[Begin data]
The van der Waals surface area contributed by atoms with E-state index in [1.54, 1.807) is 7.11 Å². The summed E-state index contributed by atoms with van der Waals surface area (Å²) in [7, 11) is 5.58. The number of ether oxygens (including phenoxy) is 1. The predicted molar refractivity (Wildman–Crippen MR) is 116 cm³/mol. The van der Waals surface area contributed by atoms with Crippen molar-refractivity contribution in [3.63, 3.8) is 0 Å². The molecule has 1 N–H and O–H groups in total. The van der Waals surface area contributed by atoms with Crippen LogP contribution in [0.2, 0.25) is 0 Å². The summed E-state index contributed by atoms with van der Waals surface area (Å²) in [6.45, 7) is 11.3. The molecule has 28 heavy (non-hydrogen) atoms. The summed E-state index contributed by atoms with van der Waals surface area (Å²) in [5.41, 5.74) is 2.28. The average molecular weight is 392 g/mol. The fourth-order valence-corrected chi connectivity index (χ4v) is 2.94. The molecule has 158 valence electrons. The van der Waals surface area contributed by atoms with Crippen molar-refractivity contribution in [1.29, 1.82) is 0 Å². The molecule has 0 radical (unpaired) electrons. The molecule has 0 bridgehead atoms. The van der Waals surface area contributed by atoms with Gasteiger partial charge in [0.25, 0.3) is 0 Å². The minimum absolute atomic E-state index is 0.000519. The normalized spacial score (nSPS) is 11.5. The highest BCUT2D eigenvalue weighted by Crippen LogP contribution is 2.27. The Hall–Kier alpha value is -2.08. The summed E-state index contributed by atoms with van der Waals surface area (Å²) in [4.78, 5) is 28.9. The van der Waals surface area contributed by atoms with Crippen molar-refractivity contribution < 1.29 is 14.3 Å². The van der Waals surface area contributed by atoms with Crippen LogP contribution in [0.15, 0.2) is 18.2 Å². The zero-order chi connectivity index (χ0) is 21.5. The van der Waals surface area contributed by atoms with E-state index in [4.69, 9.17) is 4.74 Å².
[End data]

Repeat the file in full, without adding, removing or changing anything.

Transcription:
The van der Waals surface area contributed by atoms with E-state index in [1.54, 1.807) is 7.11 Å². The summed E-state index contributed by atoms with van der Waals surface area (Å²) in [7, 11) is 5.58. The number of ether oxygens (including phenoxy) is 1. The predicted molar refractivity (Wildman–Crippen MR) is 116 cm³/mol. The van der Waals surface area contributed by atoms with Crippen molar-refractivity contribution in [3.63, 3.8) is 0 Å². The molecule has 1 N–H and O–H groups in total. The van der Waals surface area contributed by atoms with Crippen LogP contribution in [0.2, 0.25) is 0 Å². The summed E-state index contributed by atoms with van der Waals surface area (Å²) in [6.45, 7) is 11.3. The molecule has 28 heavy (non-hydrogen) atoms. The summed E-state index contributed by atoms with van der Waals surface area (Å²) in [5.41, 5.74) is 2.28. The average molecular weight is 392 g/mol. The fourth-order valence-corrected chi connectivity index (χ4v) is 2.94. The molecule has 158 valence electrons. The van der Waals surface area contributed by atoms with Crippen molar-refractivity contribution in [1.29, 1.82) is 0 Å². The molecule has 0 radical (unpaired) electrons. The molecule has 0 bridgehead atoms. The van der Waals surface area contributed by atoms with Gasteiger partial charge in [0.25, 0.3) is 0 Å². The minimum absolute atomic E-state index is 0.000519. The normalized spacial score (nSPS) is 11.5. The highest BCUT2D eigenvalue weighted by Crippen LogP contribution is 2.27. The Hall–Kier alpha value is -2.08. The summed E-state index contributed by atoms with van der Waals surface area (Å²) in [4.78, 5) is 28.9. The van der Waals surface area contributed by atoms with Crippen molar-refractivity contribution < 1.29 is 14.3 Å². The van der Waals surface area contributed by atoms with Crippen LogP contribution in [0.15, 0.2) is 18.2 Å². The zero-order chi connectivity index (χ0) is 21.5. The van der Waals surface area contributed by atoms with E-state index in [4.69, 9.17) is 4.74 Å².